On a Friday a month or so ago, Sam and I were driving to the art museum in Worcester. It was sunny and glorious outside, and we were talking, again, about Sam's dread for the coming school year. He's been on paternity leave, as I've mentioned, but he's dreaded the end of that leave every single day, and we've discussed his dread most days. The job is a bad fit for a number of reasons, few of which I'm interested in going into here. We thought that a move closer to the school would help (his commute was horrendous previously), but it hasn't, so as we talked, driving along, I said what I had started to say when this subject came up, "Don't go back then. We'll figure something out. Don't go back."

Prior to that Friday, this would lead to some circling around the possibilities, and end with one of us saying, "No, it'll never work. We can't do it. We'll stay one more year and see how it goes. It's bound to get better." But for some reason, this time, we said, okay, yeah, let's not go back; we'll figure it out. Sam took one hand off the wheel and said, "Shake on it? We're really leaving?" And I took his hand and said, sure, yeah, let's go.

And then I panicked. Very quietly, silently even. In the passenger seat. What about, um, employment, and health insurance, and how would we have enough money for a cross-country move? You know, the little things.

Sam didn't panic. He immediately started bidding farewell to the area. "This might be the last time we ever go to this museum. And I'm okay with that," he said. "Look, see that intersection? No more of that," he said. "We're getting out of here. We're getting out of here," he nearly chanted. I could see the dread lift from him. It was like he became a different person, a person I hadn't seen in awhile.

Which means I wasn't willing to say, "Well, maybe I shouldn't have shook on it?"

That night, after we'd talked it over more, I asked if we could pray about it together. I was still willing to say we'd move, but inside I wasn't so sure. I generally ask God what He thinks of our plans, at least our big ones, and I had yet to talk it over with Him. Sam said he was willing to listen while I prayed aloud, but he had already made his decision; he wasn't sure what we needed to consult God about.

We sat on our couch and I bowed my head and he crossed himself and I started praying. I'm not sure what I expected. Not much, honestly. Usually answers like these take me some time, and the most I get from a single prayer is some clarity of thought, which is needed, but generally it's just a piece of the puzzle.

This time, almost as soon as I started praying, I got the whole puzzle. Or enough of it to completely change my tune. I don't think I have ever gotten such a quick and powerful and clear answer to prayer. And now that I write this out, I'm realizing God answered me by showing me how much I love Sam, by opening up an understanding of how miserable he had been and how miserable he stood to be if we stayed, and urging me to throw everything I had into this change, into this move. To get started immediately; that we couldn't leave soon enough. It was time to go.

I've been on board ever since, and it's been incredible to see what has opened up in the wake of our decision. We decided we'd head for Tucson, since Sam has family there who can help us land on our feet, and we won't be far from my family either. We'll be cobbling an income together with freelance and something like adjunct teaching, which is a bit scary, but hopefully doable. Sam's brother happened to see an ad in the paper a few weeks ago, asking for creative writing teachers for a new community outreach program at the local university. We sent in course proposals, and it looks like we'll both have an opportunity to teach through that program, and we are so excited about it. We'll be teaching what we love, to people who really want to learn it, in a completely low-pressure situation. When I think about that, I am a bit giddy. I really miss teaching.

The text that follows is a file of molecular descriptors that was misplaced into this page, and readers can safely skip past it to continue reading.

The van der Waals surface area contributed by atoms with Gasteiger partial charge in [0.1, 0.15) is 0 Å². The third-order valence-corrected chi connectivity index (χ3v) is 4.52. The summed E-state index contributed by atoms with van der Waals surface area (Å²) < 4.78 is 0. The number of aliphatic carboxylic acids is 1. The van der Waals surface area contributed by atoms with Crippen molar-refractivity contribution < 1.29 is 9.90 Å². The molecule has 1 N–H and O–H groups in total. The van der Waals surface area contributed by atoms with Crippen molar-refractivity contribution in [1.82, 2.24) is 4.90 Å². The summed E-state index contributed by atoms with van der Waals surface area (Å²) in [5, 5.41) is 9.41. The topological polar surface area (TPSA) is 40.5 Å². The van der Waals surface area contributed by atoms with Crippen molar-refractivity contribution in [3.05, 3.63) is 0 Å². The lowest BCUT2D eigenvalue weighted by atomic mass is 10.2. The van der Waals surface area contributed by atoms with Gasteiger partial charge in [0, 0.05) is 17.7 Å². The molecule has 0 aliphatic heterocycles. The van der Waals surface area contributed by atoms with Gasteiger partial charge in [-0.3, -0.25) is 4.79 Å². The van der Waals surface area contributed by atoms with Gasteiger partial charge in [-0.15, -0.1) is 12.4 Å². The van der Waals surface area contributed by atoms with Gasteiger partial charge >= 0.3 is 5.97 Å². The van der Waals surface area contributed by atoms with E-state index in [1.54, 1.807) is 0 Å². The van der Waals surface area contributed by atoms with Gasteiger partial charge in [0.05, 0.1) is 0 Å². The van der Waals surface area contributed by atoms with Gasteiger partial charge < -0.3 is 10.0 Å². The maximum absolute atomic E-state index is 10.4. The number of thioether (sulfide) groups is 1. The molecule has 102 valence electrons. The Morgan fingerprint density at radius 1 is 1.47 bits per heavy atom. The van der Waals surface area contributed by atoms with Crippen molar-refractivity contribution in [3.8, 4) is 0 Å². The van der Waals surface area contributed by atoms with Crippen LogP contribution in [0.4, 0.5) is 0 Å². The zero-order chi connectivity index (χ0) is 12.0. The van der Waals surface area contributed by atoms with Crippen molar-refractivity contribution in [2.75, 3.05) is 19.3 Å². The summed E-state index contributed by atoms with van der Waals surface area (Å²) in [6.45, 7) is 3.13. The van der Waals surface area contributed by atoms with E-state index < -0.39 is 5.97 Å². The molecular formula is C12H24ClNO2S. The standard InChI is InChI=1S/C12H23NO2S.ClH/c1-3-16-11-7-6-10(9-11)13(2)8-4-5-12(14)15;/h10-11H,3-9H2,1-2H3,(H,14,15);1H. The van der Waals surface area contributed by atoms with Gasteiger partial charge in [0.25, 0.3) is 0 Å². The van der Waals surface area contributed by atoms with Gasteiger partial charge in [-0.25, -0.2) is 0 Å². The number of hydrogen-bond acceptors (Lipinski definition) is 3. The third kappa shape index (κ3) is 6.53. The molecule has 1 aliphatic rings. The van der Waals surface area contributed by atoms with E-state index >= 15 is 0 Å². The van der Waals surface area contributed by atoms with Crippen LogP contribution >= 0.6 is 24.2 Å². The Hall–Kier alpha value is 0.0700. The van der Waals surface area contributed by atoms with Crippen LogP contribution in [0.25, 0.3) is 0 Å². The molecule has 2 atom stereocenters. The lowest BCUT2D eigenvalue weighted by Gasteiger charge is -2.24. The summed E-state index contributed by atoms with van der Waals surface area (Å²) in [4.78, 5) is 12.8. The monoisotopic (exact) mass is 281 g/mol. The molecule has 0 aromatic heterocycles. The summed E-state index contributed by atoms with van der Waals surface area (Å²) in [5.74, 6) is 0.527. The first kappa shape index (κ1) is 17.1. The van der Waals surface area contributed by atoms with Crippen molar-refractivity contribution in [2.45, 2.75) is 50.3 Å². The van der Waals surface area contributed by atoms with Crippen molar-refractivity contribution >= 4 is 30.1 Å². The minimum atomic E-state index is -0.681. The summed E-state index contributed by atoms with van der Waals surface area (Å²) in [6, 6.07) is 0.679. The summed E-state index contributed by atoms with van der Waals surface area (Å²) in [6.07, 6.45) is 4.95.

I could go on about why and how this is the right move, and why I'm sure of it, even if I'm worried about the details sometimes. I probably will go on and on, but for now, I think it's enough to announce the plan. We're heading West, to write, more than anything. We want a life with more flexibility, more ability to raise our daughter together, more people around to love her and squeeze her and witness her magnificence. I have loved this area, and I will miss the people here that I love, but I am ready for big big skies and mild winters (!). I'm a California girl at heart. This move will get me closer.

I keep thinking about something a friend wrote in a card she gave us when we married. She said that when you find someone you love, you jump off a cliff together, and this seems true to me. Every couple jumps into their new life together, hoping it will work and making their plans. And sometimes, when you thought you were settled, you find you have to start over again, to jump again. Last Friday I sat in the car with the baby, waiting for Sam to quit his job, and I went back and forth between thinking we must be crazy and remembering a multitude of conversations with Sam over a multitude of meals, and thinking, "Of course he's quitting; of course we're leaving; of course of course. We were always meant to leave now. Everything has pointed to this all along. It's time."